Many US TV stations preparing to make digital switch despite new legislation

Thursday, February 12, 2009

Despite legislation enacted by Congress and signed into law by President Barack Obama on Wednesday, more than one-third of television stations in the United States are planning to move ahead with the transition to digital television, according to reports.

The transition, which was scheduled for February 17, has been pushed back to June 12, 2009, per the DTV Delay Act enacted on Wednesday. However, it left a loophole for broadcasters, allowing them to make the switch anytime between February 17 and June 12.

Logo for the DTV transition before the DTV Delay Act.

"During these challenging economic times, the needs of American consumers are a top priority of my administration," President Obama said in a statement about the DTV Delay Act. "Millions of Americans, including those in our most vulnerable communities, would have been left in the dark if the conversion had gone on as planned, and this solution is an important step forward as we work to get the nation ready for digital TV."

On Tuesday, the Federal Communications Commission (FCC) said that 681 of the nearly 1,800 television broadcast stations in the United States would cease broadcasting in the old analog format on the original February 17 date.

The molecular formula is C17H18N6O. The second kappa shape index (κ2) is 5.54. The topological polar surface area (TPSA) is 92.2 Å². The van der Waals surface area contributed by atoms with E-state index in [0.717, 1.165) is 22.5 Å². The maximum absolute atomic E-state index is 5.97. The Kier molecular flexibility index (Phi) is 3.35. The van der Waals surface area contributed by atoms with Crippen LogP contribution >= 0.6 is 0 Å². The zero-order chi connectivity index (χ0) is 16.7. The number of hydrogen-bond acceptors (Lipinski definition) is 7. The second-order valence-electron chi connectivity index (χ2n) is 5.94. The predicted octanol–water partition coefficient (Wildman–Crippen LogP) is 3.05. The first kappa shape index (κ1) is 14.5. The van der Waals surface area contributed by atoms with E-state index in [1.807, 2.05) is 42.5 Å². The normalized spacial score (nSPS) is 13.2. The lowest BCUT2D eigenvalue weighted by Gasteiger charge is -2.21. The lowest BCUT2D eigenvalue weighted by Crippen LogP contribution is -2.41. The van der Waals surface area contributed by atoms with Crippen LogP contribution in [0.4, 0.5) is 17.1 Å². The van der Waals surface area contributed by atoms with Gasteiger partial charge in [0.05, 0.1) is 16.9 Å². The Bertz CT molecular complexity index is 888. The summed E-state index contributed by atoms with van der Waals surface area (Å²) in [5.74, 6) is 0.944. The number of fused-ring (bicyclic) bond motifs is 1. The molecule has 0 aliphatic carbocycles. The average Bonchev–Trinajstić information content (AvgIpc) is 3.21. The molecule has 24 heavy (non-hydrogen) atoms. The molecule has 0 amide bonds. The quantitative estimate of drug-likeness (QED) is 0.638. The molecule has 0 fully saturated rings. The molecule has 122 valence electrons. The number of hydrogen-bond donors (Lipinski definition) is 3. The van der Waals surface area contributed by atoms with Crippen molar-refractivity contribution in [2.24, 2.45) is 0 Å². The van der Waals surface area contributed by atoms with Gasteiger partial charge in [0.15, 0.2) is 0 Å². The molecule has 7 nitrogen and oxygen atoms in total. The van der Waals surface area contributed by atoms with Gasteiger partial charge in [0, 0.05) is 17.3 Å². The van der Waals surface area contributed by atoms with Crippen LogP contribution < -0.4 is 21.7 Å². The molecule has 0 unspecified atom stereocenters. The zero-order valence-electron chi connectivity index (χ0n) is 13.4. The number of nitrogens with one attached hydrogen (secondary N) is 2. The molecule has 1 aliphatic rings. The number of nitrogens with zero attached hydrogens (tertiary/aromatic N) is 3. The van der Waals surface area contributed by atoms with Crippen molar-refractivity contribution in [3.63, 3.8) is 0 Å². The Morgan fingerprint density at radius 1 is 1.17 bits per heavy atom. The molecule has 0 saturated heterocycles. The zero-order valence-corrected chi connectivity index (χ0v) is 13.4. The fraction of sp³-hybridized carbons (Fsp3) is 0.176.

Owners of analog TV sets will need a converter box, for which there has been a US$1.5 billion federal program of $40 coupons for such boxes, which will allow them to view digital programming on analog televisions.

FCC video in ASL explaining the transition. (May 2008)

The three 'major' networks, ABC, CBS and NBC, have pledged to continue broadcasting in analog, but they only own about 100 of the 1,800 stations.

NBC affiliate, WDTN said that it would continue to broadcast public safety information over the analog signals, but that it had done research that showed most viewers were ready for the switch.

"It's what we've been telling viewers all along," Lisa Barhorst said, explaining why WDTN would go forward with the February 17 switch.

"Next week is not going to be pretty," Michael Copps, the acting chairman of the FCC, said on Wednesday. "There is going to be consumer dislocation and confusion next week."

"Our next few days are pretty much spoken for at the FCC," Copps added. "That's not how I would have hoped to be spending my time as acting chairman."

"There's always going to be a certain percentage of people who won't be ready," Wayne Simons, general manager of CBS affiliate WINK-TV, said. "We won't be any more prepared June 12 than we are right now."


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